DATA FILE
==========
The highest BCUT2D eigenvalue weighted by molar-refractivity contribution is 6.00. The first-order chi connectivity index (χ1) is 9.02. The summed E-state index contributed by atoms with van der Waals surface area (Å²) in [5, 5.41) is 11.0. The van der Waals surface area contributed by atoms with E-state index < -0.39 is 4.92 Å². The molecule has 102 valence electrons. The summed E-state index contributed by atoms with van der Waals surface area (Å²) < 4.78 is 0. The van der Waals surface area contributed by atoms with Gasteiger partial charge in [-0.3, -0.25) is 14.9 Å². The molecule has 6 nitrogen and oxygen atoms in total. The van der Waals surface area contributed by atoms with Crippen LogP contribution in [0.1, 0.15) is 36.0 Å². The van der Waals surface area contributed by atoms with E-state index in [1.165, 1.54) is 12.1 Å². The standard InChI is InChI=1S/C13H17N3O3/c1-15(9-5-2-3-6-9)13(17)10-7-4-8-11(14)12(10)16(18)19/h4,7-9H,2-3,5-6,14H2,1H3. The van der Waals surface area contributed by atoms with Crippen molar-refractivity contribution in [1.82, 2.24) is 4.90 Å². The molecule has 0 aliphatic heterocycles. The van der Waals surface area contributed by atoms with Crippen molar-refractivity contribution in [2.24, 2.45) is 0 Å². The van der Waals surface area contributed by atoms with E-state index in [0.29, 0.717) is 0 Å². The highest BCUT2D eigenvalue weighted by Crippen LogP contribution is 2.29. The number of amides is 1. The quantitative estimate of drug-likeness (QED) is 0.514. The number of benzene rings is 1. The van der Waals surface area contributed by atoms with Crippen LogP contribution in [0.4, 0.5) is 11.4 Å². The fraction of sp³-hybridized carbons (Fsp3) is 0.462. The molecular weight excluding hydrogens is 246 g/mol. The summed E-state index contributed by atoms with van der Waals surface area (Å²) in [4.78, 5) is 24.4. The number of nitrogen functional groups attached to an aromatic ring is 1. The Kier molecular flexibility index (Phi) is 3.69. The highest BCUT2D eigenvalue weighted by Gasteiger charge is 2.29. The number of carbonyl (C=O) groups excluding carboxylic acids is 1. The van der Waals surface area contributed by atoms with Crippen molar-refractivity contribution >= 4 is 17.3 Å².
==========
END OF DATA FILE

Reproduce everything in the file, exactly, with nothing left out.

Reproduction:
The highest BCUT2D eigenvalue weighted by molar-refractivity contribution is 6.00. The first-order chi connectivity index (χ1) is 9.02. The summed E-state index contributed by atoms with van der Waals surface area (Å²) in [5, 5.41) is 11.0. The van der Waals surface area contributed by atoms with E-state index < -0.39 is 4.92 Å². The molecule has 102 valence electrons. The summed E-state index contributed by atoms with van der Waals surface area (Å²) < 4.78 is 0. The van der Waals surface area contributed by atoms with Gasteiger partial charge in [-0.3, -0.25) is 14.9 Å². The molecule has 6 nitrogen and oxygen atoms in total. The van der Waals surface area contributed by atoms with Crippen LogP contribution in [0.1, 0.15) is 36.0 Å². The van der Waals surface area contributed by atoms with E-state index in [1.165, 1.54) is 12.1 Å². The standard InChI is InChI=1S/C13H17N3O3/c1-15(9-5-2-3-6-9)13(17)10-7-4-8-11(14)12(10)16(18)19/h4,7-9H,2-3,5-6,14H2,1H3. The van der Waals surface area contributed by atoms with Crippen molar-refractivity contribution in [1.82, 2.24) is 4.90 Å². The molecule has 0 aliphatic heterocycles. The van der Waals surface area contributed by atoms with Crippen molar-refractivity contribution in [2.24, 2.45) is 0 Å². The van der Waals surface area contributed by atoms with E-state index in [0.29, 0.717) is 0 Å². The highest BCUT2D eigenvalue weighted by Crippen LogP contribution is 2.29. The number of amides is 1. The quantitative estimate of drug-likeness (QED) is 0.514. The number of benzene rings is 1. The van der Waals surface area contributed by atoms with Crippen LogP contribution in [0.4, 0.5) is 11.4 Å². The fraction of sp³-hybridized carbons (Fsp3) is 0.462. The molecular weight excluding hydrogens is 246 g/mol. The summed E-state index contributed by atoms with van der Waals surface area (Å²) in [4.78, 5) is 24.4. The number of nitrogen functional groups attached to an aromatic ring is 1. The Kier molecular flexibility index (Phi) is 3.69. The highest BCUT2D eigenvalue weighted by Gasteiger charge is 2.29. The number of carbonyl (C=O) groups excluding carboxylic acids is 1. The van der Waals surface area contributed by atoms with Crippen molar-refractivity contribution >= 4 is 17.3 Å².